It has long been known that smoking affects the growing fetus and newborn infant. Research also shows that smoking affects your chance of getting pregnant.

First, male smokers have a lower sperm count than normal, and a high percentage of the sperm they do have are subject to abnormalities. This means that it is harder for the woman to get pregnant in the first place, and if she does get pregnant, the chance of a miscarriage is higher than normal.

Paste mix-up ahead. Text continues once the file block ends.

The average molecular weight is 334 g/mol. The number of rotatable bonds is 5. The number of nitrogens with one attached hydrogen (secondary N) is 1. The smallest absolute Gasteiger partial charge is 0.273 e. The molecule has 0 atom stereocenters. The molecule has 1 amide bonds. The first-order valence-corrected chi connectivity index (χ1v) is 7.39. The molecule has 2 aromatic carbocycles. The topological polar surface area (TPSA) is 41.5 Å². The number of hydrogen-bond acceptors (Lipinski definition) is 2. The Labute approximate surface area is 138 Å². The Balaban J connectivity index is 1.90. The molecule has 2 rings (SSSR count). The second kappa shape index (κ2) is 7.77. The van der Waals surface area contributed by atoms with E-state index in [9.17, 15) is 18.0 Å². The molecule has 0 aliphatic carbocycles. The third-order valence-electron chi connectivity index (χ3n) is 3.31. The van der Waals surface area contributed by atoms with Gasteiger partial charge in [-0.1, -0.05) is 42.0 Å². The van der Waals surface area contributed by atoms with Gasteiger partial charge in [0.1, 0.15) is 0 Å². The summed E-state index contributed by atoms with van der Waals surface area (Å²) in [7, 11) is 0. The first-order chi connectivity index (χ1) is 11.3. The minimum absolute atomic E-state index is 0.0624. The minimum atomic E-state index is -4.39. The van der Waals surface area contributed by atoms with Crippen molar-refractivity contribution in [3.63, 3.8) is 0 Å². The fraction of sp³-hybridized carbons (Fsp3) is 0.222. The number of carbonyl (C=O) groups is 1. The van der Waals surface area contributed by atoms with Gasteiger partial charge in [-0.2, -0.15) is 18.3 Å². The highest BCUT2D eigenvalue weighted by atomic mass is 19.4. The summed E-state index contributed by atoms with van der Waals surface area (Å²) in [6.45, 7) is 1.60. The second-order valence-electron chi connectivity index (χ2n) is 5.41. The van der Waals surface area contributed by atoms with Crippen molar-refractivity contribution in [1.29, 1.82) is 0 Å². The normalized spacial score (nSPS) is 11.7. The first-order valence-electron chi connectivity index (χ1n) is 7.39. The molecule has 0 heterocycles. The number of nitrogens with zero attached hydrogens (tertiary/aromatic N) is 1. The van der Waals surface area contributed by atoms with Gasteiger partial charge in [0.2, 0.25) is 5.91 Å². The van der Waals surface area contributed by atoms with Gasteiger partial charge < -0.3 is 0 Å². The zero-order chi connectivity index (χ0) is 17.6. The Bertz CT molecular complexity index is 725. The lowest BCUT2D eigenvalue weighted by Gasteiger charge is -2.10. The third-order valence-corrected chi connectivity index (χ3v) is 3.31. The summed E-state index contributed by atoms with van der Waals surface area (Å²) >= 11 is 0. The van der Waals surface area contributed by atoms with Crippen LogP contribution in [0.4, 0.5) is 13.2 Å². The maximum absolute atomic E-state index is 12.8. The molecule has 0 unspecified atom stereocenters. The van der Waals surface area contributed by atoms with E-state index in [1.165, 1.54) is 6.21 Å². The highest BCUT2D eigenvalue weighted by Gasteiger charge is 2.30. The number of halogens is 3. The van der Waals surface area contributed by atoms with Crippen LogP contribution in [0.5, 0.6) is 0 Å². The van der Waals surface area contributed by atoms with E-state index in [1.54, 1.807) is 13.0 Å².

Smokers who quit smoking found that their rates returned to normal within a year or so, so these changes are not permanent.

A woman who smokes or inhales secondhand smoke will have trouble getting pregnant and maintaining the pregnancy even if her partner does not smoke. Her body is not as prepared for carrying a child to term as a non-smoker's body is.

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